Jesus had been arrested, illegally charged in an unlawful meeting of the Sanhedrin, spit upon and beaten when he was brought to Pilate to be crucified. Crucifixion usually began with a scourging or flogging of the victim’s back. The Romans used a whip called a flagrum, which consisted of small pieces of bone, pottery, and metal attached to a number of leather strands. The number of blows given to Jesus is not recorded; however, it was limited in the Old Testament law to 40. During the scourging, the skin was ripped from the back (often to the bone), exposing a bloody mass of tissue and bone. Extreme blood loss occurred, often causing death, or at least unconsciousness. In addition to the flogging, Jesus faced severe beating and torment by the Roman soldiers, including the plucking of His beard and the piercing of His scalp down to the skull with a crown of thorns (Judean thorns are 3 inches in length).
After the flogging, the victim was often forced to carry his own crossbar, or patibulum, to the execution site. The patibulum could easily weigh 100 pounds. In the case of Jesus, the record shows that He may have carried His patibulum the distance of over two football fields up hill and through the rough streets of Jerusalem. In a weak and tormented state, it’s no wonder the record establishes that Jesus needed help. Once the victim arrived at the execution site, the patibulum was put on the ground and the victim was forced to lie upon it. Spikes about 7 inches long and 3/8 of an inch in diameter were driven into the wrists. The spikes would hit the area of the median nerve, causing shocks of pain up the arms to the shoulders and neck. The Patibulum would then be turned over and the spike tips bent to prevent working loose. Already standing at the crucifixion site would be the 9-foot-tall post, called a stipes. The patibulum was then lifted on to the stipes, and the feet were crossed and nailed to the stipes. At this point, there was tremendous strain put on the wrists, arms and shoulders, resulting in a dislocation of the shoulder and elbow joints. The position of the nailed body held the victim’s rib cage in a fixed position, which made it extremely difficult to exhale, and impossible to take a full breath. Having suffered from the scourging, the beatings and the walk with the patibulum, Jesus was described as extremely weak and dehydrated. He was probably losing significant amounts of blood. As time passed, the loss of blood and lack of oxygen would cause severe cramps, spasmodic contractions and probably unconsciousness.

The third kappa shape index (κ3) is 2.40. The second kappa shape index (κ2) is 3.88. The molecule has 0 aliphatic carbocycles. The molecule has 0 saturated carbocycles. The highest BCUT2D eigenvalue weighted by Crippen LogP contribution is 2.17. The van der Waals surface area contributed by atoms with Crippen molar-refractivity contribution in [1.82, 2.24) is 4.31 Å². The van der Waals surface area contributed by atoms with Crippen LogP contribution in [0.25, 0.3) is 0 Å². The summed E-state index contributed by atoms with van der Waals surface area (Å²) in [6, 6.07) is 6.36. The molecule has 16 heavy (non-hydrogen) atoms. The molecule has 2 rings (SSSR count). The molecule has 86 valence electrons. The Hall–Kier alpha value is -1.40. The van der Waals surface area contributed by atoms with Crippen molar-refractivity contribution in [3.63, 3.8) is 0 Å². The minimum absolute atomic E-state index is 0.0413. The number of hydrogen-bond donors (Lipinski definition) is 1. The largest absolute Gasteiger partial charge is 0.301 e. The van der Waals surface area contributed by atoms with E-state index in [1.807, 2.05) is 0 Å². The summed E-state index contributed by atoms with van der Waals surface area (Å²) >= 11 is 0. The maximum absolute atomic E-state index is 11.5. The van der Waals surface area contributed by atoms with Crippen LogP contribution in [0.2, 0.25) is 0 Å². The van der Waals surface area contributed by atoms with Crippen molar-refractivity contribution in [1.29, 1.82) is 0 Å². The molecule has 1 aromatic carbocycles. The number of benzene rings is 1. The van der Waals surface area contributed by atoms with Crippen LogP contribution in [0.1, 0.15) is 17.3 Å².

Ultimately, the mechanism of death in crucifixion was suffocation. To breathe, the victim was forced to push up on his feet to allow for inflation of the lungs. As the body weakened and pain in the feet and legs became unbearable, the victim was forced to trade breathing for pain and exhaustion. Eventually, the victim would succumb in this way, becoming utterly exhausted or lapsing into unconsciousness so that he could no longer lift his body off the stipes and inflate his lungs. Due to the shallow breathing, the victim’s lungs would begin to collapse in areas, probably causing hypoxia. Due to the loss of blood from the scourging, the victim probably formed a respiratory acidosis, resulting in an increased strain on the heart, which beats faster to compensate. Fluid would also build up in the lungs. Under the stress of hypoxia and acidosis, the heart would eventually fail. There are several different theories on the actual cause of death for Jesus. One theory is that there was a filling of the pericardium with fluid, which put a fatal strain on the ability of His heart to pump blood. Another theory states that Jesus died of cardiac rupture- a literal broken heart. Regardless of the actual medical cause of final death, the historical record is very clear -- Jesus suffered numerous hours of horrible and sustained torture on the cross of Calvary for me and you.